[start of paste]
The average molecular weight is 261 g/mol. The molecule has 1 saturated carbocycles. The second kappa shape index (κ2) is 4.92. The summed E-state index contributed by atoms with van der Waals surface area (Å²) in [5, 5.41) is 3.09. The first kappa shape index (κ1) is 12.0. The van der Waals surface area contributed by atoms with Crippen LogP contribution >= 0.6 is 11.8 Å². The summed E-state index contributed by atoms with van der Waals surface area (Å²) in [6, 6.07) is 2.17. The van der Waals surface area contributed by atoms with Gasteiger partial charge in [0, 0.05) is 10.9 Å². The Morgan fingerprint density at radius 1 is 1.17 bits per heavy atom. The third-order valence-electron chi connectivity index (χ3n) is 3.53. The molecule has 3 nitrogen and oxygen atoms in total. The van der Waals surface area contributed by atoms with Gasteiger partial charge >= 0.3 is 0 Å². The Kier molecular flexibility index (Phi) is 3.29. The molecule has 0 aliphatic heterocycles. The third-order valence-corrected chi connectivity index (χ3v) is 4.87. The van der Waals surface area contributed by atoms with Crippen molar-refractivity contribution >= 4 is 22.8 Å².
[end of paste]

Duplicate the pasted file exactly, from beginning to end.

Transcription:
The average molecular weight is 261 g/mol. The molecule has 1 saturated carbocycles. The second kappa shape index (κ2) is 4.92. The summed E-state index contributed by atoms with van der Waals surface area (Å²) in [5, 5.41) is 3.09. The first kappa shape index (κ1) is 12.0. The van der Waals surface area contributed by atoms with Crippen LogP contribution >= 0.6 is 11.8 Å². The summed E-state index contributed by atoms with van der Waals surface area (Å²) in [6, 6.07) is 2.17. The van der Waals surface area contributed by atoms with Gasteiger partial charge in [0, 0.05) is 10.9 Å². The Morgan fingerprint density at radius 1 is 1.17 bits per heavy atom. The third-order valence-electron chi connectivity index (χ3n) is 3.53. The molecule has 3 nitrogen and oxygen atoms in total. The van der Waals surface area contributed by atoms with Gasteiger partial charge >= 0.3 is 0 Å². The Kier molecular flexibility index (Phi) is 3.29. The molecule has 0 aliphatic heterocycles. The third-order valence-corrected chi connectivity index (χ3v) is 4.87. The van der Waals surface area contributed by atoms with Crippen molar-refractivity contribution >= 4 is 22.8 Å².